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I'm working on a story that involves a lot of interdimensional travel, but I know little to nothing about building the physics of entire planets. All I know about this one particular planet is that its gravity is slightly lower than Earth's- just enough to allow the characters to do more intense stunts than would be possible on Earth.

One character has a sort of mini-jet that's designed similarly to a delta wing- small, triangular, and designed to go fast more than anything. At some point, he needs to take this jet through a rift that would land him on a much smaller planet, likely with much lower gravity and atmosphere density. How would this immediate change affect the plane? My first thought is that it would be unable to stay stable in midair and just plummet, but maybe its speed might counteract that.

I have tried looking this up through google, but all the websites I find include a lot of mathematical equations and specific physics and airplane jargon that I can't understand. My brain just refuses to comprehend algebra. Pretty much just explain this to me like I'm ten.

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  • $\begingroup$ When talking about lower gravity and atmosphere density, on which scale are you putting yourself? 0.5x the old one? 0.1x? I ask because gravity loss and lower atm' density gets opposite results in the way of lifting your plane up, I believe. $\endgroup$ Commented Sep 1, 2022 at 8:54
  • $\begingroup$ More density = more lift per m2 of wing, also more air resistance and more lift for balloons. Less gravity = less lift for balloons but less weight for heavier-than-air aircraft to counter with wings. But some combinations are impossible for planetological reasons, say you can't lower gravity to 0.1g with room temperature for a planet and expect it to retain atmosphere. $\endgroup$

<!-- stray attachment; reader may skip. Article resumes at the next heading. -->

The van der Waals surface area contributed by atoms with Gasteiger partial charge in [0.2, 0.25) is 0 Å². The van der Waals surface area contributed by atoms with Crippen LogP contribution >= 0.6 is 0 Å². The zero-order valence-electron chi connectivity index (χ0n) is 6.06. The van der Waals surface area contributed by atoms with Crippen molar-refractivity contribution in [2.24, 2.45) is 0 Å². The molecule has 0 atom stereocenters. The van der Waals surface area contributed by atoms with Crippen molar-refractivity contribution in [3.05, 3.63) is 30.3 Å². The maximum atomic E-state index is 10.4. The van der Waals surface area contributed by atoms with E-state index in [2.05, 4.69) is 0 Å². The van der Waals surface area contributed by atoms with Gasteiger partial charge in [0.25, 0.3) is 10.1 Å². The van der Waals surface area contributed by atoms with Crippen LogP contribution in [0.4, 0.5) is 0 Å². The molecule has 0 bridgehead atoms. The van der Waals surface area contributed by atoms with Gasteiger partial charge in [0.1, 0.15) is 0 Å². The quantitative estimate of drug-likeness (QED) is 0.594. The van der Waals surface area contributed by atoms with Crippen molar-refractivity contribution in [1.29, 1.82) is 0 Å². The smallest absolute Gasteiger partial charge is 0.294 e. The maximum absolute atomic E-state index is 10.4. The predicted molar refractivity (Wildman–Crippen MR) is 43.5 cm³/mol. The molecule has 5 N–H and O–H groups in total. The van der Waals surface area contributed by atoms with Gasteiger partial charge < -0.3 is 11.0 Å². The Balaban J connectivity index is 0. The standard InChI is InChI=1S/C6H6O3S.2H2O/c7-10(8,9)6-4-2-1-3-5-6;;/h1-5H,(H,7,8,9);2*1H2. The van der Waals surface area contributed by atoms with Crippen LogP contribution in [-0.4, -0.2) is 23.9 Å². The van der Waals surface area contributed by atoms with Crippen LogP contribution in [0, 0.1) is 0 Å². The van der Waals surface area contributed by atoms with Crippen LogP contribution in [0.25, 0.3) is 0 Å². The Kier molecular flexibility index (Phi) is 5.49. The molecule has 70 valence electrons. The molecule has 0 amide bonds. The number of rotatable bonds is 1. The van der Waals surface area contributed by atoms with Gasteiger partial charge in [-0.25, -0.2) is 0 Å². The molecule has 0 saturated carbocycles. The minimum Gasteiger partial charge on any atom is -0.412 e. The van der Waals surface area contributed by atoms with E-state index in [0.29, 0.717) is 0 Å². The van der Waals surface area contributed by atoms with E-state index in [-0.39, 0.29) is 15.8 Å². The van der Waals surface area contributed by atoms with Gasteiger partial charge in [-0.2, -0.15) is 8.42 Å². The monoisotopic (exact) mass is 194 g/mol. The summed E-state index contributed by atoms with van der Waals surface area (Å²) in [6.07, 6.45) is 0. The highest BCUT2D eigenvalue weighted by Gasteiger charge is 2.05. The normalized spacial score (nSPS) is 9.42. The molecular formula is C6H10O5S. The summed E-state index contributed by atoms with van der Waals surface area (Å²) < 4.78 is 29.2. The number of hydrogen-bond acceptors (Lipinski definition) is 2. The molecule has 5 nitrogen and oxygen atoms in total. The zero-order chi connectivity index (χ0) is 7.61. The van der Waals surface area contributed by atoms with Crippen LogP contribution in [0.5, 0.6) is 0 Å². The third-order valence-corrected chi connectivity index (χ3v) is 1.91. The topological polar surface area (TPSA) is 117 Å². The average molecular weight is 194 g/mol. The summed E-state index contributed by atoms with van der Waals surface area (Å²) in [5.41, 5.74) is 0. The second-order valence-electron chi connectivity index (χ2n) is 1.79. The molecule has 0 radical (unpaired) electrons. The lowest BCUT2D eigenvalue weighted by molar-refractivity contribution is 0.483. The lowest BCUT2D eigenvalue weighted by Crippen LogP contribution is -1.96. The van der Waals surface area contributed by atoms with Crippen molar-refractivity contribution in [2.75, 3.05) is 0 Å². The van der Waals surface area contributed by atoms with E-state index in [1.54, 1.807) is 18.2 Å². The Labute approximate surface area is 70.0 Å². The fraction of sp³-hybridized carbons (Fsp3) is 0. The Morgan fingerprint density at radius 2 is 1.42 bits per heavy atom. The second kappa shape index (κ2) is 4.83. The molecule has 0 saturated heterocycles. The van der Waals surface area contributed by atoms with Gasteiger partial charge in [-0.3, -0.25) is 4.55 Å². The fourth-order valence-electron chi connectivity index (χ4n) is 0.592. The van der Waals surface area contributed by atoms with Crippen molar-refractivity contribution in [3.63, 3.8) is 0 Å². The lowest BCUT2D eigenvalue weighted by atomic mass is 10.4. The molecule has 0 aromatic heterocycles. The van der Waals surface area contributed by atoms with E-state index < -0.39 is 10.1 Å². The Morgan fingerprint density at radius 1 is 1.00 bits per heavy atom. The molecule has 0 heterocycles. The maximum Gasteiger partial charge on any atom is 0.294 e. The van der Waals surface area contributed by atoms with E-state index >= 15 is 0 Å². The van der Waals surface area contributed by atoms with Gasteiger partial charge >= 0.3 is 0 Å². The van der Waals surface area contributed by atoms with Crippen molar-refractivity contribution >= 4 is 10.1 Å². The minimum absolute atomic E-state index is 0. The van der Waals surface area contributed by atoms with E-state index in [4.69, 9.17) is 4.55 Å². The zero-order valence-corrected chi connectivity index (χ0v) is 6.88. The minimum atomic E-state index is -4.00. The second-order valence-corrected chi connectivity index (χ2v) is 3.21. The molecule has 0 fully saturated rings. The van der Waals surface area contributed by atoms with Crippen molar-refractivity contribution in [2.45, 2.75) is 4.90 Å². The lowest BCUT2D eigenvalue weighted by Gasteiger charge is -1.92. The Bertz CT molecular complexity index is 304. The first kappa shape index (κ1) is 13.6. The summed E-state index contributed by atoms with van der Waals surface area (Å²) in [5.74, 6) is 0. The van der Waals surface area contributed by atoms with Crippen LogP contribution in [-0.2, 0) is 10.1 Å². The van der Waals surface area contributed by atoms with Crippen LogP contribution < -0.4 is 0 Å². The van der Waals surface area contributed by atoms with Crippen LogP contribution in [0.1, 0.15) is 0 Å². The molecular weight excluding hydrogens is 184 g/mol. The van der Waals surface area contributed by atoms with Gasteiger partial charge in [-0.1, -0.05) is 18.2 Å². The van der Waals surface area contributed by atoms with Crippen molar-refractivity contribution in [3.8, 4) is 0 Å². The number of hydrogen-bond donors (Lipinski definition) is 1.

– Vesper
    Commented Sep 1, 2022 at 10:51
  • $\begingroup$ Yes, flying a jet into a different atmosphere poses serious risks, up to finding out that there is no atmosphere beyond the portal = SPLAT. A smaller planet will either be colder (namely down to liquid oxygen or below) or has less dense atmosphere because of solar ionization and related processes, down to retaining zero pressure at ground level. Look at the Moon for a rather close condition to "much smaller planet", merely a 1/81th mass of Earth and no atmosphere. $\endgroup$
    – Vesper
    Commented Sep 1, 2022 at 10:55
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    $\begingroup$ what-if.xkcd.com/30 xkcd did this one. $\endgroup$
    – user86462
    Commented Sep 1, 2022 at 11:12

1 Answer 1

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Lower atmospheric density

Lower atmosphere density will result in less lift, however you can counteract this with air speed or velocity. As a general rule the lower the air density the faster you will have to go to produce lift and stay airborne.

Lower gravitational strength

A lower gravitational strength will result in your aircraft having a lower weight and it will therefore require less lift to stay airborne.

In summary as long as the planet has atmosphere sufficient for producing lift at realistic speeds and a strong enough gravitational force to keep that atmosphere then heavier than air flight should be possible.

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    $\begingroup$ This is a good answer, but it's worth pointing out that there is a minimum lift required to keep an airplane in the air in any trajectory other than a ballistic trajectory. Thus, if there isn't enough surface area on the wings, the jet will simply fall to the ground in a ballistic trajectory (assuming the nose is kept level, might do that, might have some rudimentary control due to thrust, like a rocket) with a burst of speed due to the lower air density. If we handwave those issues, what Stargazer explained is dead on. +1 $\endgroup$
    – JBH
    Commented Sep 2, 2022 at 15:18

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